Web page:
The Accessible Path To A New Passport Is Partially Blocked By Braille Bumps

So the time is coming for me to renew my passport. I got it at the beginning of 2006, so it won’t be long before it expires. I decided I would start looking into it now, even though that probably seems absurd. But since this is a passport and forms can be yucky and complicated, I figured I should get on it in case I’d need any help making sure it’s all good.

Thankfully, renewing a passport is not nearly as complicated as getting the first passport. You don’t need to send your pictures to folks to verify that it’s you, and those people don’t have to be of a set few occupations. You also don’t have to fill out heaps and piles of documentation. It’s a two-page form, plus a couple of photos, one of which is signed and dated by the office taking the picture, along with $87 payable by cheque, money order or credit card, and voila, off you go. You do have to have a couple of references, but they can be anybody who’s known you for 2 years except family. Not too shabby.

I went to the simplified renewal application page, and started to read. It looks like I can get one of these babies! I got my passport within the last 6 years, I was over 16 when I got it, I’m almost at the expiration date, so it will have been valid for 5 years by the time I do this, it was issued in Canada, it was a regular passport, and it’s never been lost or stolen and I’m pretty sure it’s not damaged. It’s a little bent from being kept in a fanny pack from my last plane trip, but other than that, it’s clean as a whistle. Hell, I think it has maybe 4 stamps on it. Poor lonely little passport. Woohoo! This is going to work!

I downloaded the PDF form. I was fully prepared to see that you have to print the form and fill it out with someone, but oh my god, it’s an accessible PDF, complete with headings for easy navigation and form fields! I can fill this son of a bitch out myself! It was midnight when I looked at this, so I couldn’t shriek with delight like I wanted to.

I read the instructions first, and found one perplexing sentence.

Application forms are also available in Braille or in large print for persons with visual impairment.

Hmmm. So how is this going to work? If I get a braille form, can I send back braille? Seriously? This is possible? The voice of reason told me no, the braille application is likely absurd, in that you would get a print application with it and someone would have to fill it out for you, thus rendering you less independent than you would have been if you tried to fill out the PDF, or just as dependent as you were if no braille option was available. I don’t mean to sound ungrateful for the braille application, but if I can’t respond in braille, then it’s only a braille representation of the application. It’s not a braille application. Granted, it would be good for braille users who can’t read the pdf to have the instructions to read over themselves, but that’s only marginally useful. Think about it. It’s not really going to be saving them any time, since Joe Sighty who is required to fill out the form, if he’s any good, will need to read the instructions over anyway.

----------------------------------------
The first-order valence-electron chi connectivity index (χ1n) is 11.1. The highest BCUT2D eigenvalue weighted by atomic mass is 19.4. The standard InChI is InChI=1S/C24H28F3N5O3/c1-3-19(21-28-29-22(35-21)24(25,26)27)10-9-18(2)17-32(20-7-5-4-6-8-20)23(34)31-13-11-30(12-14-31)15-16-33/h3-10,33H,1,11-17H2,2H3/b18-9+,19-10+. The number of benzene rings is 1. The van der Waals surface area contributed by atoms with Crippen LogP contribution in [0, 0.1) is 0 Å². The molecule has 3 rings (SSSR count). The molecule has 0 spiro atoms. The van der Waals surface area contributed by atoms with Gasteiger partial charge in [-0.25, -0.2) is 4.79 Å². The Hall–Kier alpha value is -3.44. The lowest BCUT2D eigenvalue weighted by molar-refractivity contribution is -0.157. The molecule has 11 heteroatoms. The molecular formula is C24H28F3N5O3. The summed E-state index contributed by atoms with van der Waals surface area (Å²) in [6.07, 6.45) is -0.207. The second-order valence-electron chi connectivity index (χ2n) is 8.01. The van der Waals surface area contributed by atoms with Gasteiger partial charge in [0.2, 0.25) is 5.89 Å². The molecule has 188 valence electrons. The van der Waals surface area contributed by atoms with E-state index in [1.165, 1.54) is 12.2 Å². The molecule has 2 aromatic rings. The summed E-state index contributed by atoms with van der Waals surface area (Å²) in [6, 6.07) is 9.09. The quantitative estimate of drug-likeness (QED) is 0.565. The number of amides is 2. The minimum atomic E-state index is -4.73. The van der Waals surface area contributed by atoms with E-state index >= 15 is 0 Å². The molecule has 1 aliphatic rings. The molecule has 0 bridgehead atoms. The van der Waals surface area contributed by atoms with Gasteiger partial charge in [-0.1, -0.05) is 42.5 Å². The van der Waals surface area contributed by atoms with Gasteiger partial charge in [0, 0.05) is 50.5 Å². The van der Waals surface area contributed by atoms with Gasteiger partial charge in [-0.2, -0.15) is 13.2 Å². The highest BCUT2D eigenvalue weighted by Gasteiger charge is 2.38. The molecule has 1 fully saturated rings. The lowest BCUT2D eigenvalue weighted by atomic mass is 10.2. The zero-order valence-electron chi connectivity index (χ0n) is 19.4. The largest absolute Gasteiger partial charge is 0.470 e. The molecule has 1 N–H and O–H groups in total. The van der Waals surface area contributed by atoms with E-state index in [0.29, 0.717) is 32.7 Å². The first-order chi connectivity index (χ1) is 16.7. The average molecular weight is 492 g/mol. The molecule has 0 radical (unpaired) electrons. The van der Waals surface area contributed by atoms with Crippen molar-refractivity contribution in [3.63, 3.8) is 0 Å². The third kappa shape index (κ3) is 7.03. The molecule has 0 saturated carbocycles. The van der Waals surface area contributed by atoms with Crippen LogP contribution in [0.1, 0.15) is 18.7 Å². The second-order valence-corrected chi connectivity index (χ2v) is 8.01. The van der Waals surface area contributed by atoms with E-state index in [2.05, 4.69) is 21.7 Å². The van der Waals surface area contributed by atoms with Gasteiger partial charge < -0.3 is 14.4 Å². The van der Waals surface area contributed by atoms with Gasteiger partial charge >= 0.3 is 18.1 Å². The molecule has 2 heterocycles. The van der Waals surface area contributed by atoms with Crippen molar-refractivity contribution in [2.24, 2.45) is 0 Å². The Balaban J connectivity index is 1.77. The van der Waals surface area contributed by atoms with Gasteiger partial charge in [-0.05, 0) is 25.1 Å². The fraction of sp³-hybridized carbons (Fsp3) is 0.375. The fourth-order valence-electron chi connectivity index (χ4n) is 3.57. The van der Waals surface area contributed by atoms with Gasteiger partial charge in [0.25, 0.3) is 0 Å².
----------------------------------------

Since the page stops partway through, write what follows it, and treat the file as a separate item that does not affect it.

So, this morning, I hippity hopped over to the passport site and called the phone number with my pile of questions for them. They say they’re available for questions from 7:30 a.m. until 8 p.m? Let’s hit them at 8 in the morning!

My first question, although it may sound stupid, was what is their definition of a damaged passport. I mean, these people get hissy if a bit of your shoulder is bare in the picture, or one ear is showing more than another. Maybe a little bend in the passport constitutes damaged. The woman told me she would not be able to tell me without looking at it, I would have to take it to a passport office. I asked her if there was a passport office in Guelph. She said no, the nearest one was Kitchener. I asked if the post office in Guelph would know if it would be considered damaged. She said no, it would have to be an official passport person, and if I had the local post office look at my passport application, they would charge me $20, and even then, they would not be able to tell me if I had made any errors. So what exactly am I paying $20 for?

I then told the woman that I was happy that the form looked like it was accessible. Happy was an understatement. I was thrilled. But I said I’m an organized person and like to know my options, so I wondered what the process was for filling it out in braille. How do I order the braille? How long does it take to come? How do I respond to the questions? The woman acted as if I had thrown a handful of marbles at her head. I received a choppy string of “um um um um…uh…” followed by “We can’t send you the braille application. You would have to pick it up at a passport office. And then someone would have to write your responses in.”